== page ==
Database on land use in the country is highly inadequate and needs to be upgraded
Pratap Vikram Singh | June 3, 2015
With land becoming scarce commodity there is need for fresh survey to quantify it scientifically. Vandana Kumari Jena, secretary, department of land resources, ministry of panchayati raj and rural development on Wednesday called on the states to undertake a fresh survey of land to be able to make the most of geo-spatial technologies.
It has been more than a few decades since states did land survey. The cadastral maps, hence, in most of states have not been revised since then. This could be a limiting factor in overlaying GIS over cadastral maps.
The Gujarat government, under Narendra Modi's leadership, conducted physical land survey and updated the cadastral map. The revised cadastral map along with GIS map developed by Bhaskaracharya institute for space applications (BISAG) are helping the state government in ascertaining size and ownership of land, which gives proper picture of land availability for various projects, Jena said. The secretary was speaking at a conference organised by FICCI on 'location based services - 2015'.
Since resurvey of land may give rise to ownership disputes, it is considered as a politically sensitive area easily overlooked by ruling governments.
According to draft land utilization policy introduced by land resources department in 2013, "the existing database on land use in the country is highly inadequate. There is no mechanism to monitor land use changes taking place and their impacts." Introduction of systematic and integrated land use planning at national, state and regional levels is going to be a major challenge, the draft policy said.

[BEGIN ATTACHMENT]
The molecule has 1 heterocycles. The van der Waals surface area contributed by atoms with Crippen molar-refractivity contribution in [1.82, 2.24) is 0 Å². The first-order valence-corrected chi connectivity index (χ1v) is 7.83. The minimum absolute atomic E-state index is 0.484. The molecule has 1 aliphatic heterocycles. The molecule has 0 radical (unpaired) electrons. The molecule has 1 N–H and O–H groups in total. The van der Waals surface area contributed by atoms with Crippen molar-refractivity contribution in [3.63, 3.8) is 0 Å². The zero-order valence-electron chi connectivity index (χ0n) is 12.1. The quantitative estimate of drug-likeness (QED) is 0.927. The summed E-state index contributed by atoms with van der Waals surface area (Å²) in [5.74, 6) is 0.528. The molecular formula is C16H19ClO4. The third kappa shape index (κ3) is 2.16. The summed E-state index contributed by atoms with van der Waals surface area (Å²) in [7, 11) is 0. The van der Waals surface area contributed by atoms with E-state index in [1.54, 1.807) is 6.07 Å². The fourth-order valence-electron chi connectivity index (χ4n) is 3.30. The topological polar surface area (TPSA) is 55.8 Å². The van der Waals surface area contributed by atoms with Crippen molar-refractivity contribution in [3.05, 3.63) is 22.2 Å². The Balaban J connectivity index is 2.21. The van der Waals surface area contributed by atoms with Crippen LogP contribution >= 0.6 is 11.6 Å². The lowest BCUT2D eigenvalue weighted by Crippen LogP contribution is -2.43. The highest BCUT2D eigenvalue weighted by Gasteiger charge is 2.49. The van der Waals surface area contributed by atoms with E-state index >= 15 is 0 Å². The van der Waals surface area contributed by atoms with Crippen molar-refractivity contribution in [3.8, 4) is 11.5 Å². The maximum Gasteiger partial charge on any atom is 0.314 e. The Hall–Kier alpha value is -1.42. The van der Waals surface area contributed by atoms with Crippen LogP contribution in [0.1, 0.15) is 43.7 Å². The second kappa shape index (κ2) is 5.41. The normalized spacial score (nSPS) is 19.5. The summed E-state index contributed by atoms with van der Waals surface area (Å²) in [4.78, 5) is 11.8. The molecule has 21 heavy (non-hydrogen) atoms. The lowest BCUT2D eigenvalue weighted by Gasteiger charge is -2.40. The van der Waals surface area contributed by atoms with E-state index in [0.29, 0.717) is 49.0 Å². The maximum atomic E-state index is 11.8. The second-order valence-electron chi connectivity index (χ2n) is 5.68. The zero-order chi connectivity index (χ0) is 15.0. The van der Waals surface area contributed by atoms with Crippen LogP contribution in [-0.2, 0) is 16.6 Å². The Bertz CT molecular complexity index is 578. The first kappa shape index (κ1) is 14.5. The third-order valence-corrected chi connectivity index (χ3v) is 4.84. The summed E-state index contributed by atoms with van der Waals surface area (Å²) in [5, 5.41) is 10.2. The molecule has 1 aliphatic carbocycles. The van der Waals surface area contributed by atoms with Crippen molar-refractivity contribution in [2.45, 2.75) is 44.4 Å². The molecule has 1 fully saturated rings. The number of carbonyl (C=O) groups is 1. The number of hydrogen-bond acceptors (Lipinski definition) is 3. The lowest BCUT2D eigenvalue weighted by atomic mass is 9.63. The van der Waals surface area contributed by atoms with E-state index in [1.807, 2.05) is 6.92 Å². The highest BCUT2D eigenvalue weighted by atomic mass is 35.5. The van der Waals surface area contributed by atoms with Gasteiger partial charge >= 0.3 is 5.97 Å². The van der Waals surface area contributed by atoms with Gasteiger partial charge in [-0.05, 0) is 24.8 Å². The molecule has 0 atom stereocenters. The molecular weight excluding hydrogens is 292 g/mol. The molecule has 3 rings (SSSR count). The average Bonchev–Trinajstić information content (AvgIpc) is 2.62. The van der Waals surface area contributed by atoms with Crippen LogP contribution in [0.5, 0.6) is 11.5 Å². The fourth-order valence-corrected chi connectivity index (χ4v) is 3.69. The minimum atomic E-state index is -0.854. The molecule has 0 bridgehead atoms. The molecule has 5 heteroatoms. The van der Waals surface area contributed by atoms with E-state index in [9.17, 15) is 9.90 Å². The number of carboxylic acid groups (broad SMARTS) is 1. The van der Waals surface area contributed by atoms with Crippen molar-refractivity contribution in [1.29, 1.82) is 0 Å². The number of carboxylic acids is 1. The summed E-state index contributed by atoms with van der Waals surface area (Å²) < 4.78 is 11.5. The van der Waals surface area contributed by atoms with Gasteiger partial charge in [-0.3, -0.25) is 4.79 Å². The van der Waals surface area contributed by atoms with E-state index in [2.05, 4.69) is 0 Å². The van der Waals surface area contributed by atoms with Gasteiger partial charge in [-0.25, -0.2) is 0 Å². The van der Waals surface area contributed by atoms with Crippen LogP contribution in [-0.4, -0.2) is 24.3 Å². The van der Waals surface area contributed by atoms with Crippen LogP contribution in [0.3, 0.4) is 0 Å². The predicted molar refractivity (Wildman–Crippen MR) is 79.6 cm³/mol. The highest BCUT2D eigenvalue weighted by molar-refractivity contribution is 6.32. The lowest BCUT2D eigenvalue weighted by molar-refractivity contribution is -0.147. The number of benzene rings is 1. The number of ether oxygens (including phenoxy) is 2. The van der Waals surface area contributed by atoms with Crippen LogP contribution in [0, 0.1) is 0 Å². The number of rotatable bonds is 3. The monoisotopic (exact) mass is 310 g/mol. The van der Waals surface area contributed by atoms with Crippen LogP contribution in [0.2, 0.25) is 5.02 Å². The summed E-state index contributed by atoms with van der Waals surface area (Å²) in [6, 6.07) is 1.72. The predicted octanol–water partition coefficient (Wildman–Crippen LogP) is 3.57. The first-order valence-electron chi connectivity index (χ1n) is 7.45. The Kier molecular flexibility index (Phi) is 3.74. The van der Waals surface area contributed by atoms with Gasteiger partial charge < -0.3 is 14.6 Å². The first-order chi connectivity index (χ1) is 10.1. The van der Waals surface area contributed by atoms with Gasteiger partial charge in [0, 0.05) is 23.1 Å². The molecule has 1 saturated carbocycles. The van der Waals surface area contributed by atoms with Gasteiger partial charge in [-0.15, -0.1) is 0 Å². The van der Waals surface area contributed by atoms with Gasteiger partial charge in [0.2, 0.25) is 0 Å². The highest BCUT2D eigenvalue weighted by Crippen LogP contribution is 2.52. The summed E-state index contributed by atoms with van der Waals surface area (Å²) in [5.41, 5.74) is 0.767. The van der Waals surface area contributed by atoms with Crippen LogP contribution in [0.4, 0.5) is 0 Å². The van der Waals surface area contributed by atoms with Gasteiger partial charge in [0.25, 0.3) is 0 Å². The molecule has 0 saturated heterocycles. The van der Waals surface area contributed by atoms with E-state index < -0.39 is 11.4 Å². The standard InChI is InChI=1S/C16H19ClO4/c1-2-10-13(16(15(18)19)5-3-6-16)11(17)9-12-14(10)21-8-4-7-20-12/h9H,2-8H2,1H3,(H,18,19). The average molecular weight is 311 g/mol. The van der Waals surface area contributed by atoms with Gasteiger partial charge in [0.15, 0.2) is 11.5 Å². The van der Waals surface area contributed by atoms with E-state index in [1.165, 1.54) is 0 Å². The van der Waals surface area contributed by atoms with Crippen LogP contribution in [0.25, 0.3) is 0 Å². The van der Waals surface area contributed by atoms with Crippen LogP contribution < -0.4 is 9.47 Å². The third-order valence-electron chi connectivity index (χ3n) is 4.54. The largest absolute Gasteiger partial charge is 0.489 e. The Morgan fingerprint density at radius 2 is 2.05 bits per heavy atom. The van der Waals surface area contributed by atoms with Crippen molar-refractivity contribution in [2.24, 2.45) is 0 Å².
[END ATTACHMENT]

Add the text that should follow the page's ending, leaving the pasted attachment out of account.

"There have to be supportive instruments (mapping, spatial information, planning processes, tools, methods, procedures, standards etc.) for land use planning and management which also take into account inclusiveness, poverty, gender and climate change aspects," the draft policy stated.
Under Pradhan Mantri Krishi Sichayi Yojana, government is identifying water shed locations wherein location based services can play major role, she said.
She said that so far 23 states have computerised land records and over 24 states have automated the land registration process. Only 10 states, however, have done both, she said.
Sudhir Krishna, former secretary of ministry of urban development, said that use of geospatial technologies have yielded results in municipal functioning and services. A few municipal corporations have increased property tax collection through usage of GIS, he said.
GIS has also been helpful in planning activities, mapping of drainage system and harnessing of storm water for underground water recharge, he said.
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